Publix warns customers against bringing their pets and emotional support animals


Publix is a place for Pub Subs, produce and buy one-get one prices. Pets? Not so much.
Customers are starting to notice large signs placed at the front of Publix grocery stores throughout Florida, reminding shoppers that only service animals are allowed in the store — not personal pets, or emotional support animals.
“Under federal law, service animals are dogs or miniature horses trained to perform tasks for people with disabilities,” the sign reads. “Non-service animals are not allowed in grocery stores by the FDA. Dogs, pets, and other animals whose sole function is to provide comfort, companionship, or emotional support do not qualify as service animals and are not permitted in Publix, even with a doctor’s note.”
The company’s policy on service animals has existed for years. It’s not clear what led Publix to roll out the new in-store signs, and a spokesperson for the company’s South Florida region could not be reached for comment Saturday., Aug. 19, 2023.
Customers agree Publix’s policy is a smart safety precaution
Jeff, a regular at the West Palm Beach Publix on Southern Boulevard, converses with another customer while his dog keeps a watchful eye on passersby. He said the dog, Dum Dum, is a service animal that helps him cope with his ongoing cancer battle and his past experiences in the military.
A regular at the Publix on Southern Boulevard, who identified himself only as Jeff, said he relies on a service dog to cope with his ongoing cancer battle and his past experiences in the military. He said the store policy is a smart safety precaution.
“A lot of other dogs aren’t friendly,” he said. “You don’t want mean dogs in there, because they might get a scent on somebody and bite them.”
Another man, who identified himself only as Mark, shopped directly next to the Southern Boulevard Publix on Saturday morning, at the neighboring Pet Supermarket. He said the new signs are a valuable reminder that animals and grocery stores don’t mix.
“I like that there’s no pets,” he said. “Pet shed gets into things. That’s stuff that I don’t want around my food. And when they put them into the cart, you’ve got that dog — excuse my French — wiping its butt inside the shopping cart.”
Dum Dum accompanies her owner during a shopping trip at the West Palm Beach Publix on Southern Boulevard.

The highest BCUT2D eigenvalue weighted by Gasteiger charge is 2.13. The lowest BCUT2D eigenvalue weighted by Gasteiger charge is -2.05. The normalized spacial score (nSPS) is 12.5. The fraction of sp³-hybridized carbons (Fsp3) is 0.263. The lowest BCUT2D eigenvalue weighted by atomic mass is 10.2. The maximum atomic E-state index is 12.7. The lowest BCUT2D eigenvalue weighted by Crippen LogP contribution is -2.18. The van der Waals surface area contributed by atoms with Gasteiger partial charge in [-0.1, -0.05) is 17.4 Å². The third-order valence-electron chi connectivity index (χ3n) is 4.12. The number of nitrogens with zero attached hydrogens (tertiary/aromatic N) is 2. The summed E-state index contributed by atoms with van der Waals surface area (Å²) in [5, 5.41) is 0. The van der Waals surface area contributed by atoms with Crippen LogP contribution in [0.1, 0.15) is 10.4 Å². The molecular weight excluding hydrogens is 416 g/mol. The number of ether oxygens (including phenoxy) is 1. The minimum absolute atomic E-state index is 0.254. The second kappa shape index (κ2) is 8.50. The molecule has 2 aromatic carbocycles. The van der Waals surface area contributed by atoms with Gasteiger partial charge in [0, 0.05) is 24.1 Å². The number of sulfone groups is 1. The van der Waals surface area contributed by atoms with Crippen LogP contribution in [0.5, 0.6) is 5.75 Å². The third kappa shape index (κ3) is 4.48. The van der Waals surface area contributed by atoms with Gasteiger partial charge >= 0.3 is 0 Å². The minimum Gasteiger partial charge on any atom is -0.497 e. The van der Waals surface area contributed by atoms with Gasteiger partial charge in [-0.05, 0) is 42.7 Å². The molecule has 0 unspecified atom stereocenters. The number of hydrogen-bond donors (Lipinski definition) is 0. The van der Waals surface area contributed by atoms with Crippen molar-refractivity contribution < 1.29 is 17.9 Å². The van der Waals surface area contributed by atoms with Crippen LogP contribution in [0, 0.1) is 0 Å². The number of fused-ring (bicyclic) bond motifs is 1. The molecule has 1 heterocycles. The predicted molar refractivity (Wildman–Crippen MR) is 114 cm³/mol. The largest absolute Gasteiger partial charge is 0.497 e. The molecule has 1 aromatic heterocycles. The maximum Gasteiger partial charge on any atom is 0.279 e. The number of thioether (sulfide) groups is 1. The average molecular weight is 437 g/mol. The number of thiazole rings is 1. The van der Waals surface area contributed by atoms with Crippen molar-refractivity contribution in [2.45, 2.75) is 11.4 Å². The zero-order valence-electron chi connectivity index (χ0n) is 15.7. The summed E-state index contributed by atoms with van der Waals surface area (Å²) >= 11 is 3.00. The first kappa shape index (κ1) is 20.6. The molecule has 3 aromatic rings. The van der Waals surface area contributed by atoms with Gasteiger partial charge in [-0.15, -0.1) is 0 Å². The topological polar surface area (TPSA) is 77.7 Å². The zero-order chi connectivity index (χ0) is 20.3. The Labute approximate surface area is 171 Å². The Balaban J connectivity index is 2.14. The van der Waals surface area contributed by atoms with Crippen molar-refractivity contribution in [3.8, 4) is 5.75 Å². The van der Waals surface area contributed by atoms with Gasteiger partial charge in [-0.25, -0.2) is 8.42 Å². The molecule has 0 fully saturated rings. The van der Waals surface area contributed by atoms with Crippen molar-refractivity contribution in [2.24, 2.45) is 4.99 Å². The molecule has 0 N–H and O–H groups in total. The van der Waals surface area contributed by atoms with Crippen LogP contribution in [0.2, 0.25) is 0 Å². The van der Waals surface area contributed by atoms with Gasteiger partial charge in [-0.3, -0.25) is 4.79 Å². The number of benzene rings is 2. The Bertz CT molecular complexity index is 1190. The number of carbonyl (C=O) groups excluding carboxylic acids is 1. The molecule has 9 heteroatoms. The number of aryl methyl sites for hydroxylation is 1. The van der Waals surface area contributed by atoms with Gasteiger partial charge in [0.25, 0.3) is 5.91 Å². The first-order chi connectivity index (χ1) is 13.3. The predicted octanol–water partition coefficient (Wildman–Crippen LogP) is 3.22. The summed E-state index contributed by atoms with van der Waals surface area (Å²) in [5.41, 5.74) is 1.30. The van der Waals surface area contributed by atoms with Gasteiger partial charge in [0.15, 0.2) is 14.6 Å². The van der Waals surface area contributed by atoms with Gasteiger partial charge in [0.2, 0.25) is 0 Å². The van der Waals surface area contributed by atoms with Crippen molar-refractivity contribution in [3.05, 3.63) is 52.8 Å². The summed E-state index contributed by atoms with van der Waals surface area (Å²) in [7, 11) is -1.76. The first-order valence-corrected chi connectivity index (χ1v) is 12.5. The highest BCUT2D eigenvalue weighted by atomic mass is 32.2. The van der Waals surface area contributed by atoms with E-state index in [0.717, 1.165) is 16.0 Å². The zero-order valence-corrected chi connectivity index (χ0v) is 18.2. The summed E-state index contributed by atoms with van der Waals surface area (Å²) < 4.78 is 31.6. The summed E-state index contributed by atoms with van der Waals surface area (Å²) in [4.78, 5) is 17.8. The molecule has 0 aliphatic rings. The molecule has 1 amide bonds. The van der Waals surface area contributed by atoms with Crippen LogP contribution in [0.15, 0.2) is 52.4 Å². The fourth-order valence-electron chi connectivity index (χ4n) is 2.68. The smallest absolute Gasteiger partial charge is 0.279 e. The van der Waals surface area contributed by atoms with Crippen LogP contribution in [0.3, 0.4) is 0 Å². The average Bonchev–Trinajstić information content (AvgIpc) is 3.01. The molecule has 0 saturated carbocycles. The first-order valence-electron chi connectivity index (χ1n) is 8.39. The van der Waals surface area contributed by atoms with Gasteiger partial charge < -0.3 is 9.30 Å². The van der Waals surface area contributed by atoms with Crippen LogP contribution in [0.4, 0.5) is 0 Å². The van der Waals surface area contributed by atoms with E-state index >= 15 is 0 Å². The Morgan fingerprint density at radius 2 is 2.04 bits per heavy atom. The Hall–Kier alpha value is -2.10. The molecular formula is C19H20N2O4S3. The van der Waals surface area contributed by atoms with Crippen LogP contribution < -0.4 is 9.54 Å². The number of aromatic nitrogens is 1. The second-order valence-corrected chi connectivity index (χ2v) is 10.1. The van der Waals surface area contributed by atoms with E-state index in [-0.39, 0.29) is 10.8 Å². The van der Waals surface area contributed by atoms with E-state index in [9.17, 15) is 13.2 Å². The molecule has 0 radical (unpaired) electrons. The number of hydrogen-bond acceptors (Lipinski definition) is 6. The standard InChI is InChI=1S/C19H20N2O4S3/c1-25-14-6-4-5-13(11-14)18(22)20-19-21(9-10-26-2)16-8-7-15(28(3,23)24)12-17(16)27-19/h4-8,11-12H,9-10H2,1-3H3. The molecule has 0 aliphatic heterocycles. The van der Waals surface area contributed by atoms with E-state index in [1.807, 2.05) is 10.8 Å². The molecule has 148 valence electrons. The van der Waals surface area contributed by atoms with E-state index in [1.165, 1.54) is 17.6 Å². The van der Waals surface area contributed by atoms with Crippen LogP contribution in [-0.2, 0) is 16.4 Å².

It seems Publix would agree. The company policy says that all animals, including service dogs, are “prohibited from being carried in a Publix shopping cart (even on a mat) or in Publix wheelchair basket attachments.”
And all animals, the policy continues, can be removed if they pose a risk to other shoppers.
“We also ask that service animals that are out of control, pose a threat to health or safety, or are not housebroken be removed from the premises,” the policy reads. “The individual may continue to shop at the store without the animal. Publix will gladly provide personal shopping assistance to such an individual upon request.”
Publix has recently placed prominent signage reminding customers of their policy that no pets are allowed in the store except for service animals. This sign is in the front of the store in Palm Beach.
The new signs also remind shoppers that Florida law prohibits people from misrepresenting their pets as service animals. The crime is a second-degree misdemeanor, and offenders are required to perform 30 hours of community service for an organization that serves people with disabilities.
“Misrepresenting your pet as a service animal negatively impacts the quality of life and independence for service animal users,” the Publix sign states.
The policy seems to be popular among many Publix customers, but such rules can be hard to enforce, said Josephine Grace, the owner of Dog Training Elite in Palm Beach County.
That’s because some dogs are well-behaved and their handlers have control over them, but they aren’t necessarily service animals, which are trained to carry out specific tasks for their owners.
The Publix Super Market at Southdale Shopping Center in West Palm Beach. Publix has recently placed prominent signage reminding customers of their policy that no pets are allowed in the store except for service animals.
It can also be hard to identify service dogs because they come in all sizes and breeds, and they help with disabilities both seen and unseen, Grace said, giving the example of a dog that’s trained to help with anxiety attacks among people with post-traumatic stress disorder.
The handler doesn’t have to provide documentation that their service animal is trained, and staff can’t ask about “the nature or extent of an individual’s disability,” according to state law.
However, the law goes on to say that “a public accommodation may ask if an animal is a service animal required because of a disability and what work or tasks the animal has been trained to perform.”
Giuseppe Sabella is a community reporter for The Palm Beach Post, part of the USA TODAY Florida Network. You can reach him at Help support our journalism and subscribe today.
This article originally appeared on Palm Beach Post: Publix stores enforcing only service dogs allowed, no-pet signs appear


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